Stores that used to pride themselves on the fact that every unit within a chain had the exact same merchandise, located precisely in the same location, are now customizing the merchandise mix based upon consumer demographics.
Among the merchants adopting the approach are Kmart, Wal-Mart, PayLess Drug Stores, The Rx Place, Gordon's Discount and Thrift Drug.
"That way, they are not wasting space by selling items that won't turn in that store," explained Monika Torrence, vice president of product management at Spectra Marketing of Chicago.
Many retailers have identified their stores that have higher ethnic traffic, in order to insure that those units have a wider selection of color cosmetics.
The use of point-of-sale scanner data is allowing chains to dissect each store's audience and determine which products best suit its complexion.
But today's targeted marketing goes well beyond minor changes in the product lineup. Some chains are going so far as to create entirely different store layouts for their various units.
Targeted marketing is also on the minds of manufacturers, although there is much debate on which way to approach the strategy.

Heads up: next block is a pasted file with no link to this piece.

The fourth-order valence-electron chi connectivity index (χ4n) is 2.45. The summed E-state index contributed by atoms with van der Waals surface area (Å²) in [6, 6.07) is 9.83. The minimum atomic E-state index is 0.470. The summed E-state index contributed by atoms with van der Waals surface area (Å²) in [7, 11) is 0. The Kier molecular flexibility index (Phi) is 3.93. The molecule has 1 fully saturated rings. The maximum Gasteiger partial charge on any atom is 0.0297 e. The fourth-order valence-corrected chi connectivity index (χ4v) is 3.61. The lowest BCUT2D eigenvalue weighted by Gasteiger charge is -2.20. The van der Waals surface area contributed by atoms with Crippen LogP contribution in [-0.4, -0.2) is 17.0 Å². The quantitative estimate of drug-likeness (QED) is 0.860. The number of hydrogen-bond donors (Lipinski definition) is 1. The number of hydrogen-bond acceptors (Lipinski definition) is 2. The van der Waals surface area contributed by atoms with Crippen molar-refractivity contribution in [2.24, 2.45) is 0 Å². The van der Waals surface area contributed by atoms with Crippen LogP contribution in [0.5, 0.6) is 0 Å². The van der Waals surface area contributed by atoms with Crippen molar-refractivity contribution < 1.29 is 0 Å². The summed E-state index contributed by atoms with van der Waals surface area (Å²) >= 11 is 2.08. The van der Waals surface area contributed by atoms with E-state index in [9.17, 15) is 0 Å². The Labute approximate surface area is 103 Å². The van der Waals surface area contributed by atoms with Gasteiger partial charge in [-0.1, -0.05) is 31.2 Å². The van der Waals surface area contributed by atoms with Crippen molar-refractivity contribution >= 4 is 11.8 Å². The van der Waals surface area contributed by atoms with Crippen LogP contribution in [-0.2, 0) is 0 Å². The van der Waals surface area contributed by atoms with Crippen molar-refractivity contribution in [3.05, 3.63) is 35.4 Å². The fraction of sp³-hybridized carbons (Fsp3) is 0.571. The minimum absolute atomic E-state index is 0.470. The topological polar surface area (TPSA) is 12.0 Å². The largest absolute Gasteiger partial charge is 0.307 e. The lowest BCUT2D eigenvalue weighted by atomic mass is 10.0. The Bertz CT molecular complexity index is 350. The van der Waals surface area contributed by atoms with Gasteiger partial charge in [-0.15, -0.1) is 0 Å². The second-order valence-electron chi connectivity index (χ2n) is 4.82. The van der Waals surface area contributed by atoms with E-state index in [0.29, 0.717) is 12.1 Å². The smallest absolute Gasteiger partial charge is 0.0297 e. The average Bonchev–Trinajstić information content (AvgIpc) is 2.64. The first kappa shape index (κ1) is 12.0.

The discussion centers around whether a company should launch a completely separate line to meet the needs of each segment of the population -- such as certain ethnic groups or women over 35 -- or to incorporate the appropriate shades and formulations within an existing brand.
One thing, however, is clear: Segments that were once considered niches are now the subject of intense marketing campaigns.
Many companies are now looking to concentrate more on teenagers, women over 35 and darker-skinned women, including Hispanics and Asians, as well as African-Americans.
"There is no longer one standard of beauty," said Kathy Dwyer, executive vice president of marketing for Revlon. "This forces the issue of how your products should be presented. You have to evaluate if your product line or lines represent the whole population rather than just one segment."